Does Legolas the elf braid his own hair? I'm not convinced. It's tricky. I've been trying out what is, in effect, a herringbone braid, but it takes nimble fingerwork to achieve on your own hair. Here's an early attempt.
Towards the bottom there, you're starting to see the actual effect as it should look. I'll just keep practising.
But as I was braiding, I was thinking about how this little everyday activity feels so much like what I do in my knitting. I'm searching for pattern definition, whether in a braid or in my stitches.
So it made me think about HD knitting: high definition knitting. I've got a couple of projects on the go that are all about finding the pleasure in HD.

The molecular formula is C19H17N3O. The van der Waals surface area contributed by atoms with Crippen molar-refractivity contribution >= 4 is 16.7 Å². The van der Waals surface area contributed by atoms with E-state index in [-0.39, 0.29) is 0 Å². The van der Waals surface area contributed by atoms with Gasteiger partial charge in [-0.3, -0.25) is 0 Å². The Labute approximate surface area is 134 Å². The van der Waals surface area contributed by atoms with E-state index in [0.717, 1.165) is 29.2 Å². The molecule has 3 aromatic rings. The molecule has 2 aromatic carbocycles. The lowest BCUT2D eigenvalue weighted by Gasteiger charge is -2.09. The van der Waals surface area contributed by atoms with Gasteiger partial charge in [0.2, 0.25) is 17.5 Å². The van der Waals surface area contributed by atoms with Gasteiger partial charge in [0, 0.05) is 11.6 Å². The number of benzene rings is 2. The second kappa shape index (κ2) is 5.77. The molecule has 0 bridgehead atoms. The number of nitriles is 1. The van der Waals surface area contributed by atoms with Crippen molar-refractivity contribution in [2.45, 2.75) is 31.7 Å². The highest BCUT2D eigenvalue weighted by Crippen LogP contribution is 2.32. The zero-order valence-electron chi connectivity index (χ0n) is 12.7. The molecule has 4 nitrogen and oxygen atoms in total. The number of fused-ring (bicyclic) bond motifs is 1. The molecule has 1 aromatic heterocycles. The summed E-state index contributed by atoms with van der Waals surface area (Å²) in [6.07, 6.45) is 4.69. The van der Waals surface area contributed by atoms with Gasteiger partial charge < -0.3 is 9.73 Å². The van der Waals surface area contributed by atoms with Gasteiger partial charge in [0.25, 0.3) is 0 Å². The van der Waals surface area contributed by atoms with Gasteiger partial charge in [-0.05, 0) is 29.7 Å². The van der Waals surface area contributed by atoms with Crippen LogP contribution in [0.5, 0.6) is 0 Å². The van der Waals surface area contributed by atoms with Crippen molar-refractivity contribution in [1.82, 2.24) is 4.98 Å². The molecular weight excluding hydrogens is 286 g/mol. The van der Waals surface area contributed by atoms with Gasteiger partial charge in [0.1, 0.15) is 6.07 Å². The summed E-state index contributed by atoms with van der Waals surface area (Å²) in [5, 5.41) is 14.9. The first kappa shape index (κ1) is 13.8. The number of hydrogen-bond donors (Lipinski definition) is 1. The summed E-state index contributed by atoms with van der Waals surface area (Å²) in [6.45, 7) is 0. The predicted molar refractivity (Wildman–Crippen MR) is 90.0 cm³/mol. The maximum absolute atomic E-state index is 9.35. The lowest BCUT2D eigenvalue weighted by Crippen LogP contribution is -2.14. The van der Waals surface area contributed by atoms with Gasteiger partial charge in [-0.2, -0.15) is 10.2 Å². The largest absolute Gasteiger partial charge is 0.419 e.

There's my Doctor Hoots (nearly there!). The palm pattern pops in the alternating cream and red in a way that I didn't really expect as I first started out. (And you can see one of my stitch holders from the Needle Foodies sock club being put to good use there.) I won't even mention how the owl eyes pop - although, I've just found an error in my second Hoots that I'm biting my lip over at the moment. Can I get away with the quick fix of a duplicate stitch or should I tink back? We'll see.
And then, because, yes, I have given into my craving for scarf satisfaction, I began a scarf in Woolen Mill St Yarns's Aragorn, using My So-Called Scarf. I'm not entirely sure how long I'll manage to make this scarf...
Still, the stitch is amazing with variegated yarn. This is my true ideal of HD knitting. It's got texture, form, and each shade of the yarn pops. True HD knitting. I'm sold.